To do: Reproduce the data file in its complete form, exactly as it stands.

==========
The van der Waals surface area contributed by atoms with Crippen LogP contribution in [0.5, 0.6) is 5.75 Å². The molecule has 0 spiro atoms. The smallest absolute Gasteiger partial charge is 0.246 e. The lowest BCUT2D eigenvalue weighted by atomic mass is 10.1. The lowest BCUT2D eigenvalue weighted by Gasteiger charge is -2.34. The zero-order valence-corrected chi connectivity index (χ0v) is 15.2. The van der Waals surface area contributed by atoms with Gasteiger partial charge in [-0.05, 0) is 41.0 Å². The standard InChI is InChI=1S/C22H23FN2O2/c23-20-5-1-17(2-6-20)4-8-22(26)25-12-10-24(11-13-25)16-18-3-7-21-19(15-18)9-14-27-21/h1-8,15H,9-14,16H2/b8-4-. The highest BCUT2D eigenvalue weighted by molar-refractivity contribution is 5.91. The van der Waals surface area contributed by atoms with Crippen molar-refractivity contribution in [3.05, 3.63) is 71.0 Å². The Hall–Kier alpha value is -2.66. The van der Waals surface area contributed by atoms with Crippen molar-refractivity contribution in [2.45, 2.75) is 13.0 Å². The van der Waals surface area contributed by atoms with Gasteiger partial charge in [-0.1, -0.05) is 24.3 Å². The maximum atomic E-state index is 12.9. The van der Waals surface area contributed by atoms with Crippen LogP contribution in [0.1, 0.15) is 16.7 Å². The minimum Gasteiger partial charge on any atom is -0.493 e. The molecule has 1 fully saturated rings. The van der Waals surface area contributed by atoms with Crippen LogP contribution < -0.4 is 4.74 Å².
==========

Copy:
The van der Waals surface area contributed by atoms with Crippen LogP contribution in [0.5, 0.6) is 5.75 Å². The molecule has 0 spiro atoms. The smallest absolute Gasteiger partial charge is 0.246 e. The lowest BCUT2D eigenvalue weighted by atomic mass is 10.1. The lowest BCUT2D eigenvalue weighted by Gasteiger charge is -2.34. The zero-order valence-corrected chi connectivity index (χ0v) is 15.2. The van der Waals surface area contributed by atoms with Gasteiger partial charge in [-0.05, 0) is 41.0 Å². The standard InChI is InChI=1S/C22H23FN2O2/c23-20-5-1-17(2-6-20)4-8-22(26)25-12-10-24(11-13-25)16-18-3-7-21-19(15-18)9-14-27-21/h1-8,15H,9-14,16H2/b8-4-. The highest BCUT2D eigenvalue weighted by molar-refractivity contribution is 5.91. The van der Waals surface area contributed by atoms with Crippen molar-refractivity contribution in [3.05, 3.63) is 71.0 Å². The Hall–Kier alpha value is -2.66. The van der Waals surface area contributed by atoms with Crippen molar-refractivity contribution in [2.45, 2.75) is 13.0 Å². The van der Waals surface area contributed by atoms with Gasteiger partial charge in [-0.1, -0.05) is 24.3 Å². The maximum atomic E-state index is 12.9. The van der Waals surface area contributed by atoms with Crippen LogP contribution in [0.1, 0.15) is 16.7 Å². The minimum Gasteiger partial charge on any atom is -0.493 e. The molecule has 1 fully saturated rings. The van der Waals surface area contributed by atoms with Crippen LogP contribution < -0.4 is 4.74 Å².